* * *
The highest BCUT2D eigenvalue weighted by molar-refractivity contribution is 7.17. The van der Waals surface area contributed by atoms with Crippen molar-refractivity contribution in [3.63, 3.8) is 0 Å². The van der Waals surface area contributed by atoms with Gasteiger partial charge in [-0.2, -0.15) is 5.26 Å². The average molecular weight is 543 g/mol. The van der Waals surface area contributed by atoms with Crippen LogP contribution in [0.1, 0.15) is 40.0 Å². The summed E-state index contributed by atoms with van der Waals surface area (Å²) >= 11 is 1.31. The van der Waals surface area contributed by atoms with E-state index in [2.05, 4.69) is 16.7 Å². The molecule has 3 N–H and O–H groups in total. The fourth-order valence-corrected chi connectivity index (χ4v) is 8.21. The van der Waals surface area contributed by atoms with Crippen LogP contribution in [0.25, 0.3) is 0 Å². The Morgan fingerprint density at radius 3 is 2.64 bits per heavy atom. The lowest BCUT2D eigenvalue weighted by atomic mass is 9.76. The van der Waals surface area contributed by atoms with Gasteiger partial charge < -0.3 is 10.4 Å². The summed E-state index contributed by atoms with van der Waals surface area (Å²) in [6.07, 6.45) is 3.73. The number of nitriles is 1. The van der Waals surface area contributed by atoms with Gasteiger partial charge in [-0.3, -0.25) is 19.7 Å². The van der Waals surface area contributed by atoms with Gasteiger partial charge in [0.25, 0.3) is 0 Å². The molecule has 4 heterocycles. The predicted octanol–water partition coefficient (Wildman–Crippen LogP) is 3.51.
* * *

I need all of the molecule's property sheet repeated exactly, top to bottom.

The highest BCUT2D eigenvalue weighted by molar-refractivity contribution is 7.17. The van der Waals surface area contributed by atoms with Crippen molar-refractivity contribution in [3.63, 3.8) is 0 Å². The van der Waals surface area contributed by atoms with Gasteiger partial charge in [-0.2, -0.15) is 5.26 Å². The average molecular weight is 543 g/mol. The van der Waals surface area contributed by atoms with Crippen LogP contribution in [0.1, 0.15) is 40.0 Å². The summed E-state index contributed by atoms with van der Waals surface area (Å²) >= 11 is 1.31. The van der Waals surface area contributed by atoms with E-state index in [2.05, 4.69) is 16.7 Å². The molecule has 3 N–H and O–H groups in total. The fourth-order valence-corrected chi connectivity index (χ4v) is 8.21. The van der Waals surface area contributed by atoms with Crippen LogP contribution in [0.25, 0.3) is 0 Å². The Morgan fingerprint density at radius 3 is 2.64 bits per heavy atom. The lowest BCUT2D eigenvalue weighted by atomic mass is 9.76. The van der Waals surface area contributed by atoms with Gasteiger partial charge < -0.3 is 10.4 Å². The summed E-state index contributed by atoms with van der Waals surface area (Å²) in [6.07, 6.45) is 3.73. The number of nitriles is 1. The van der Waals surface area contributed by atoms with Gasteiger partial charge in [-0.3, -0.25) is 19.7 Å². The van der Waals surface area contributed by atoms with Gasteiger partial charge in [0.25, 0.3) is 0 Å². The molecule has 4 heterocycles. The predicted octanol–water partition coefficient (Wildman–Crippen LogP) is 3.51.